11 rhesus monkeys were genetically engineered to have human brain genes: MEDICINE AND HEALTH: Science Times



Richelle H. ConcioApril 13, 2019 02:36 PM EDT

Rhesus monkey

(Photo: Thor Razan Ahmed)
Rhesus monkey

Genetic engineering, being a direct manipulation of the genes of a living organism, has advanced since it has faced many ethical problems.

Recently, a group of Chinese scientists has implanted genes from the human brain into 11 rhesus monkeys. The study, as the team explains, aims to provide a different perspective on the evolution of human intelligence.

In the study, human versions of the MCPH1 gene were used. This gene is supposedly in control when it comes to the development of the human brain.

In their study, it was found that the rhesus monkeys had taken a longer period in brain development, just like humans. It was also said that the subject monkeys had performed better tests than the unmodified subjects. The tests, which focus on short-term memory and reaction time, have resulted in five monkeys being well and obtaining an approval rating. The memory test involves remembering colors and shapes on a screen. Later, the subject monkeys received magnetic resonance imaging.

This test conducted by China has once again fueled debates on ethics as well as its previous biomedical experiment. Ethical concerns have increased due to comparisons with "The Planet of the Apes," a dystopian science fiction film.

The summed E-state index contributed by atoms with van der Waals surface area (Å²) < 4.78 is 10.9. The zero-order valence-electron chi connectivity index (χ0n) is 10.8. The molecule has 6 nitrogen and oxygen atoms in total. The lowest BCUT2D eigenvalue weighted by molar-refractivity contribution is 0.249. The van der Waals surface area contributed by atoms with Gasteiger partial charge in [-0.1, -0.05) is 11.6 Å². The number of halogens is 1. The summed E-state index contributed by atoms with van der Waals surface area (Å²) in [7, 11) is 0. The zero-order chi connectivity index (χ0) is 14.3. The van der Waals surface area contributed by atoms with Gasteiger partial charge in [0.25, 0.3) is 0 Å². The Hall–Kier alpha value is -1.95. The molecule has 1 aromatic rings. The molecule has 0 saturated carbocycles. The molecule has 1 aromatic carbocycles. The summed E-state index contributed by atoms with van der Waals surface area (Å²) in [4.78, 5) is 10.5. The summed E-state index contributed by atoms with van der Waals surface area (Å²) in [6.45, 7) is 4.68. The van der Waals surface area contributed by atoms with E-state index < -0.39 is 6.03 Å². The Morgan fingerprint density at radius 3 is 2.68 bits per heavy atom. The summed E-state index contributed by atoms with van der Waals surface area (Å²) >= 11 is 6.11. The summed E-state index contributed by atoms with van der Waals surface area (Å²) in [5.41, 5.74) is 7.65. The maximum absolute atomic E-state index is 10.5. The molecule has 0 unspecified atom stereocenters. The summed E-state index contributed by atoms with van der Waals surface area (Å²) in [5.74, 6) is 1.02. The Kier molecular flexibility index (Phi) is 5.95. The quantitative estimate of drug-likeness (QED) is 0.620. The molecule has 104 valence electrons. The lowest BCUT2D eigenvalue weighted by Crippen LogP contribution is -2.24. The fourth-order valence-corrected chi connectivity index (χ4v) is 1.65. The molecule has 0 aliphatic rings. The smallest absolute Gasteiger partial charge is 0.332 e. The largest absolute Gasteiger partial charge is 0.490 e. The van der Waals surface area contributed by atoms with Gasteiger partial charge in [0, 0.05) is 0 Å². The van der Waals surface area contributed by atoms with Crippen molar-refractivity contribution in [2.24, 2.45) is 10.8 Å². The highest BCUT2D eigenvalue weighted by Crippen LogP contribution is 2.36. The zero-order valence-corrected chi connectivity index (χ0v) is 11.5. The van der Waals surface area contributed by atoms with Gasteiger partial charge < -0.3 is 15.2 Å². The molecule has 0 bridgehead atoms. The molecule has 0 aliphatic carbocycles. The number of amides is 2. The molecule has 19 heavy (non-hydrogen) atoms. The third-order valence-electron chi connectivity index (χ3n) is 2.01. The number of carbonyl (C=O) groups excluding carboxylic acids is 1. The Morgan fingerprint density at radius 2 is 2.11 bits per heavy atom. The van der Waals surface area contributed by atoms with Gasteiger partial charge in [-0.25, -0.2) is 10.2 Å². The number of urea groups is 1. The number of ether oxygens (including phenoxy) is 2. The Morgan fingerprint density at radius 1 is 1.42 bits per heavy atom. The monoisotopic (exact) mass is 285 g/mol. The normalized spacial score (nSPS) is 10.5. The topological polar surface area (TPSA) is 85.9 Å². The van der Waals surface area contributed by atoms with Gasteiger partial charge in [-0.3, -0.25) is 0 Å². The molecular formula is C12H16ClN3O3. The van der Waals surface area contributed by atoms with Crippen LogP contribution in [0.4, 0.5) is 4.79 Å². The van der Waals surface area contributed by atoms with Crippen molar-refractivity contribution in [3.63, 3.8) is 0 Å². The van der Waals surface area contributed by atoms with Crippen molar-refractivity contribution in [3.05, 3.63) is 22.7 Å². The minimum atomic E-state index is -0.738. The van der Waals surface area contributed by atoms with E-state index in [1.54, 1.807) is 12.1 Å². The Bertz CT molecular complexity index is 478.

The research was conducted by a team from the Kunming Institute of Zoology and the Chinese Academy of Sciences. They are working in collaboration with a team of researchers from the United States of the University of North Carolina.

Jacqueline Glover, a bioethicist at the University of Colorado, was among those who questioned the ethics of the experiment, even if the authors of the research have pointed out that the rhesus monkeys are far enough away to alleviate any ethical concerns. It is still standing that the subject monkeys are closer to the human being than to the rodents. To which, Glover pointed out that humanizing the subject monkeys will cause them harm, especially in regard to their room and features.

One of the researchers of Genomic Sciences of the University of Hong Kong, Larry Baum, explained that the differences between the genome of the rhesus monkeys and those of humans are only of some percentages, which are actually millions of bases of DNA that differ between humans and monkeys. This means that only one if 20,000 genes had been modified.

Baum said that through the study, they now have evidence to support the concept that a slower maturation of brain cells could be one of the factors that can be used to improve intelligence during the process of human evolution.

Earlier this year, another team of Chinese scientists had cloned a single macaque to create five more.

© 2017 ScienceTimes.com All rights reserved. Not to be reproduced without permission. The window to the world of the times of science.


Source link